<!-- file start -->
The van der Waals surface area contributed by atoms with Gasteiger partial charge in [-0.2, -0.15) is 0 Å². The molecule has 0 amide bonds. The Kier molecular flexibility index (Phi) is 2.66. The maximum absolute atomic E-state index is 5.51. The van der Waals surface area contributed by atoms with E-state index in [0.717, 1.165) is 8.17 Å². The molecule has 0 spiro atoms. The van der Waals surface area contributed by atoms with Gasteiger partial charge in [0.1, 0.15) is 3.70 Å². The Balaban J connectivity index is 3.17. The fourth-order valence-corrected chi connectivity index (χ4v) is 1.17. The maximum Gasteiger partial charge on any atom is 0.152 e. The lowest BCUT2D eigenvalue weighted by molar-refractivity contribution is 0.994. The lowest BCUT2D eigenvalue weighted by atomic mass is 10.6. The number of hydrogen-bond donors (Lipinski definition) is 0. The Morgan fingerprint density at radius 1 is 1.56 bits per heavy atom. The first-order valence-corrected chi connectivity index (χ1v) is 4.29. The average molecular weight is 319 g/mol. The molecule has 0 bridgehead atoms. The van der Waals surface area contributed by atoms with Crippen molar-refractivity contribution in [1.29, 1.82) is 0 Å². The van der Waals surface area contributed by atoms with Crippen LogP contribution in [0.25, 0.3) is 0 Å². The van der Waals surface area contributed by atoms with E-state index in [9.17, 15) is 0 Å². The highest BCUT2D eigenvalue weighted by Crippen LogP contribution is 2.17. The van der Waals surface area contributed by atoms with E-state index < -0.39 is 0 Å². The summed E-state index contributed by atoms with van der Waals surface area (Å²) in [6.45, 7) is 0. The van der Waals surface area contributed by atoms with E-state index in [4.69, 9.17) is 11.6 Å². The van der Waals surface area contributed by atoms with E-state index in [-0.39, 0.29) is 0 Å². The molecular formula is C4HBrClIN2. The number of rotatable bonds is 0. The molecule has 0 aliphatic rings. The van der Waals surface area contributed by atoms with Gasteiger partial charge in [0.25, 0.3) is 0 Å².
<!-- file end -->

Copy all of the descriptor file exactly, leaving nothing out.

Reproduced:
The van der Waals surface area contributed by atoms with Gasteiger partial charge in [-0.2, -0.15) is 0 Å². The molecule has 0 amide bonds. The Kier molecular flexibility index (Phi) is 2.66. The maximum absolute atomic E-state index is 5.51. The van der Waals surface area contributed by atoms with E-state index in [0.717, 1.165) is 8.17 Å². The molecule has 0 spiro atoms. The van der Waals surface area contributed by atoms with Gasteiger partial charge in [0.1, 0.15) is 3.70 Å². The Balaban J connectivity index is 3.17. The fourth-order valence-corrected chi connectivity index (χ4v) is 1.17. The maximum Gasteiger partial charge on any atom is 0.152 e. The lowest BCUT2D eigenvalue weighted by molar-refractivity contribution is 0.994. The lowest BCUT2D eigenvalue weighted by atomic mass is 10.6. The number of hydrogen-bond donors (Lipinski definition) is 0. The Morgan fingerprint density at radius 1 is 1.56 bits per heavy atom. The first-order valence-corrected chi connectivity index (χ1v) is 4.29. The average molecular weight is 319 g/mol. The molecule has 0 bridgehead atoms. The van der Waals surface area contributed by atoms with Crippen molar-refractivity contribution in [1.29, 1.82) is 0 Å². The van der Waals surface area contributed by atoms with Crippen LogP contribution in [0.25, 0.3) is 0 Å². The van der Waals surface area contributed by atoms with E-state index in [9.17, 15) is 0 Å². The highest BCUT2D eigenvalue weighted by Crippen LogP contribution is 2.17. The van der Waals surface area contributed by atoms with E-state index < -0.39 is 0 Å². The summed E-state index contributed by atoms with van der Waals surface area (Å²) in [6.45, 7) is 0. The van der Waals surface area contributed by atoms with E-state index in [4.69, 9.17) is 11.6 Å². The van der Waals surface area contributed by atoms with E-state index in [-0.39, 0.29) is 0 Å². The molecular formula is C4HBrClIN2. The number of rotatable bonds is 0. The molecule has 0 aliphatic rings. The van der Waals surface area contributed by atoms with Gasteiger partial charge in [0.25, 0.3) is 0 Å².